Federal legislation earlier this year made it a national priority to build a wireless broadband network that will enable true interoperability among first responders and public safety officials across the country. The Middle Class Tax Relief and Job Creation Act of 2012, signed by President Obama on Feb. 22, 2012, set aside $7 billion in federal grants to make the network a reality.
The act also established “FirstNet”, an independent authority within NTIA, the National Telecommunications and Information Administration. NTIA is an agency of the Department of Commerce.
FirstNet issued a “recruitment prospectus” for its 15-member Board of Directors on Tuesday, May 22. The Homeland Security Secretary, U.S. Attorney General and Office of Management and Budget director will all occupy permanent seats as board members.
“We’ve never been closer to realizing our goal of enabling public safety officers to take full advantage of the benefits of broadband technology,” Attorney General Eric Holder is quoted as saying in the report.
The remaining 12 members will be selected by Commerce Secretary John Bryson, based on a number of criteria. Members need expertise in at least one of the following areas: public safety and emergency response, technical broadband and public safety communications knowledge, commercial telecommunications networks and successfully funding telecommunications networks.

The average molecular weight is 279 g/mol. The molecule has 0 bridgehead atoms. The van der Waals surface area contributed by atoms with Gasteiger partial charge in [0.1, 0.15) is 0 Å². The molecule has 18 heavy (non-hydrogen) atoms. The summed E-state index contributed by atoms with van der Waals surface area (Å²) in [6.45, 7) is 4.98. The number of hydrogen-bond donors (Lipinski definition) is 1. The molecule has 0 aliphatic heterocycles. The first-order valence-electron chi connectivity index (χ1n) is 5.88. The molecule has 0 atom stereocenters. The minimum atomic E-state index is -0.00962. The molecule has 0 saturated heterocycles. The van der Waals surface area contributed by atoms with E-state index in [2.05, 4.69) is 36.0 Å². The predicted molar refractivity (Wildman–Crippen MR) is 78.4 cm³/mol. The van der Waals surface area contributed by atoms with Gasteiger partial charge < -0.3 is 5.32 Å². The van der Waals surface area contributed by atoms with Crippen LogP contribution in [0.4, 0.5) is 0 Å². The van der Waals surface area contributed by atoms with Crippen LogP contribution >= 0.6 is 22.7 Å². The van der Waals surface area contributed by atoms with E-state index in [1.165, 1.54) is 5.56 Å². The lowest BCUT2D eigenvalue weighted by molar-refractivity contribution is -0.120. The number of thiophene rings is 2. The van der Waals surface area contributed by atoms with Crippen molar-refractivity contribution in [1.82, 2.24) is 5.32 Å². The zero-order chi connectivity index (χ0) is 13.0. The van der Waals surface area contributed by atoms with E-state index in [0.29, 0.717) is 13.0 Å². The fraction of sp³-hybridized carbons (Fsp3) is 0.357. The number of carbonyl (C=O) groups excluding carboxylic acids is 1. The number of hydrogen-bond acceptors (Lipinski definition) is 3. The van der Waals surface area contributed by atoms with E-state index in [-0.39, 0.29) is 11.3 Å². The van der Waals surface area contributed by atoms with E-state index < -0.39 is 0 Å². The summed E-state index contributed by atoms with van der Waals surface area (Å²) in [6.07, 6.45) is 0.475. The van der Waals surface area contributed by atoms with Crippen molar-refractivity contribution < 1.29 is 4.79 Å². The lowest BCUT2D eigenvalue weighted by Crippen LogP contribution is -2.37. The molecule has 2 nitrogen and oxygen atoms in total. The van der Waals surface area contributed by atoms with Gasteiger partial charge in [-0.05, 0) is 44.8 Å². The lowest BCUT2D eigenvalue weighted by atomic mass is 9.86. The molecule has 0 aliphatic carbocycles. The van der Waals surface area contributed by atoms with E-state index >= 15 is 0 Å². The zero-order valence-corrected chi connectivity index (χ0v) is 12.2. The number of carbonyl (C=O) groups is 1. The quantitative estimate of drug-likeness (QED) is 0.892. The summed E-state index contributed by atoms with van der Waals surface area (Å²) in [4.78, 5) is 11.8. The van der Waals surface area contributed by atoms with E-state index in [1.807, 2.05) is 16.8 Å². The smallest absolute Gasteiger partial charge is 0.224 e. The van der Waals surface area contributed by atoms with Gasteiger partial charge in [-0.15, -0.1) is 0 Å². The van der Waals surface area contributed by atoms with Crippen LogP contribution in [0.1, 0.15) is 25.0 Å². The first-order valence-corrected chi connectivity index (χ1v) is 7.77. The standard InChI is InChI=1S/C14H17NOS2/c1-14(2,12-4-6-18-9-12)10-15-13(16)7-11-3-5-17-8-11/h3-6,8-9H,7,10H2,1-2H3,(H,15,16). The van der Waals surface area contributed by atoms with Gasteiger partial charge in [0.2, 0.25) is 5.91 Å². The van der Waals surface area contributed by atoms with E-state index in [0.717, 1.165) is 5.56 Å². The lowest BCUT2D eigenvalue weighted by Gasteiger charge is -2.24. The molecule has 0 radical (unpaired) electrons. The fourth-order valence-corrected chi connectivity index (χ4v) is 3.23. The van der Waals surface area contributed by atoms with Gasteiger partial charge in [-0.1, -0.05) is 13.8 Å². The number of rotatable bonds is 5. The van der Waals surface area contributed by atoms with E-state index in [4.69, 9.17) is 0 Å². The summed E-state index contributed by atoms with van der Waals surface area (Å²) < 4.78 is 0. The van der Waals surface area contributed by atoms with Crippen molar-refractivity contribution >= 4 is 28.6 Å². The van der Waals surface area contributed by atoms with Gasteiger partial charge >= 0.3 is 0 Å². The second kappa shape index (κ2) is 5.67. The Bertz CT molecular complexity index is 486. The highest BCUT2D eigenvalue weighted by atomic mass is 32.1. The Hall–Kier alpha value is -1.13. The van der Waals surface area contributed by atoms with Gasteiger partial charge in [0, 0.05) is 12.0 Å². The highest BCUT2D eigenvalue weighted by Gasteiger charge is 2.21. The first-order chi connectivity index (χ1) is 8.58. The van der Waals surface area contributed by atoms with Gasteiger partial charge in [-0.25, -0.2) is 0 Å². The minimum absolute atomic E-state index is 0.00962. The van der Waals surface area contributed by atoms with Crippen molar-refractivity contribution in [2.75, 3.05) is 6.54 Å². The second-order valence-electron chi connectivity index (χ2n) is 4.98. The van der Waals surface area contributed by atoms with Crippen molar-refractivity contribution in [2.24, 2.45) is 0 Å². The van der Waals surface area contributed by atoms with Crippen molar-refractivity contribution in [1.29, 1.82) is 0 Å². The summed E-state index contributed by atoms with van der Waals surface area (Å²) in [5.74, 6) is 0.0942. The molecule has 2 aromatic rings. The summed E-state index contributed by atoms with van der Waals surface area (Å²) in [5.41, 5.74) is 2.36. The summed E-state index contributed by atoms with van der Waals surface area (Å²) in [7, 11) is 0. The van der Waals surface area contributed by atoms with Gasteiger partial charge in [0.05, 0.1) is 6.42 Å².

At least three members must represent government, and another three must bring direct experience in the public safety field. The prospectus further stipulates that board members should come from all over the country, from both urban and rural areas.
“We are looking for executive-level leaders to pave the path forward for a successful public-private partnership,” the prospectus reads.
The FirstNet Board of Directors will be charged with executing a nationwide first responder broadband network, by determining its policies and architecture, issuing bids and overseeing contracts and ensuring its solvency through leveraging current wireless infrastructure. The board is also expected to engage public safety entities at all levels of government, as well as ensure that the network is resilient and protected from potential threats. Many questions remain, such as how and if existing radio systems that have been regionally deployed will be brought into the national network.
The board will receive government executive-level pay for their days of service, and must make financial disclosures to avoid a potential conflict of interest. A typical term will be three years in length, although some of the first set of members’ terms will be shorter. Members may serve up to two full terms.
The document indicates the board will be seated by Aug. 20.